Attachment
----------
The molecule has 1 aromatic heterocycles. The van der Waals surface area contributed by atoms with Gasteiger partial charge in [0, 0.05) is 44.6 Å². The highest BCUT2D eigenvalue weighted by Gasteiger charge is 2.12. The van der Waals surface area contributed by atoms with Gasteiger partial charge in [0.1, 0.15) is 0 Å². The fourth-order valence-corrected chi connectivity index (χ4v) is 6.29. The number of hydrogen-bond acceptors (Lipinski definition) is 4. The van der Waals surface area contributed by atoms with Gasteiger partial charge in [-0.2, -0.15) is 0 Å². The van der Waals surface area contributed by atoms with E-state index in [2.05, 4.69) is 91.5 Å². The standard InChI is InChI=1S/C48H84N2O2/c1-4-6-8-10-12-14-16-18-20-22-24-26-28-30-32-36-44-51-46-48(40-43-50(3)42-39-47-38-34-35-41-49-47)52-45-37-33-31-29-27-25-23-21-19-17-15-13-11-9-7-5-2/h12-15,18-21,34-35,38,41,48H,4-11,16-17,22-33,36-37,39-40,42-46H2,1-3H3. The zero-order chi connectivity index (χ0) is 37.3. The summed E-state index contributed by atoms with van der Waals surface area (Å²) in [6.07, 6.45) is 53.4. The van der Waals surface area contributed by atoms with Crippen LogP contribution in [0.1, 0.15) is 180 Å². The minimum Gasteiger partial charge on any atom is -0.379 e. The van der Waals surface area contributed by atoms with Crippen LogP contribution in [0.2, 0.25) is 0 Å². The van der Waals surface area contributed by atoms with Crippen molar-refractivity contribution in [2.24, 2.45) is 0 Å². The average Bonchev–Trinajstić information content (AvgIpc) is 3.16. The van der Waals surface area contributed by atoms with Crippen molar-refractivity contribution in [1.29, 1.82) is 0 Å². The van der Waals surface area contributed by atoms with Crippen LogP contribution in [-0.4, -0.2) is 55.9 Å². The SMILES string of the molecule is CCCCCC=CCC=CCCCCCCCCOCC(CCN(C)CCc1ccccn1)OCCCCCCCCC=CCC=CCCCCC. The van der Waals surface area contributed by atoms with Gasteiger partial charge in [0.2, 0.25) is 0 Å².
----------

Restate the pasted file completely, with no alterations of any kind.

The molecule has 1 aromatic heterocycles. The van der Waals surface area contributed by atoms with Gasteiger partial charge in [0, 0.05) is 44.6 Å². The highest BCUT2D eigenvalue weighted by Gasteiger charge is 2.12. The van der Waals surface area contributed by atoms with Gasteiger partial charge in [0.1, 0.15) is 0 Å². The fourth-order valence-corrected chi connectivity index (χ4v) is 6.29. The number of hydrogen-bond acceptors (Lipinski definition) is 4. The van der Waals surface area contributed by atoms with Gasteiger partial charge in [-0.2, -0.15) is 0 Å². The van der Waals surface area contributed by atoms with E-state index in [2.05, 4.69) is 91.5 Å². The standard InChI is InChI=1S/C48H84N2O2/c1-4-6-8-10-12-14-16-18-20-22-24-26-28-30-32-36-44-51-46-48(40-43-50(3)42-39-47-38-34-35-41-49-47)52-45-37-33-31-29-27-25-23-21-19-17-15-13-11-9-7-5-2/h12-15,18-21,34-35,38,41,48H,4-11,16-17,22-33,36-37,39-40,42-46H2,1-3H3. The zero-order chi connectivity index (χ0) is 37.3. The summed E-state index contributed by atoms with van der Waals surface area (Å²) in [6.07, 6.45) is 53.4. The van der Waals surface area contributed by atoms with Crippen LogP contribution in [0.1, 0.15) is 180 Å². The minimum Gasteiger partial charge on any atom is -0.379 e. The van der Waals surface area contributed by atoms with Crippen LogP contribution in [0.2, 0.25) is 0 Å². The van der Waals surface area contributed by atoms with Crippen molar-refractivity contribution in [2.24, 2.45) is 0 Å². The average Bonchev–Trinajstić information content (AvgIpc) is 3.16. The van der Waals surface area contributed by atoms with Crippen molar-refractivity contribution in [1.29, 1.82) is 0 Å². The van der Waals surface area contributed by atoms with Crippen LogP contribution in [-0.4, -0.2) is 55.9 Å². The SMILES string of the molecule is CCCCCC=CCC=CCCCCCCCCOCC(CCN(C)CCc1ccccn1)OCCCCCCCCC=CCC=CCCCCC. The van der Waals surface area contributed by atoms with Gasteiger partial charge in [0.2, 0.25) is 0 Å².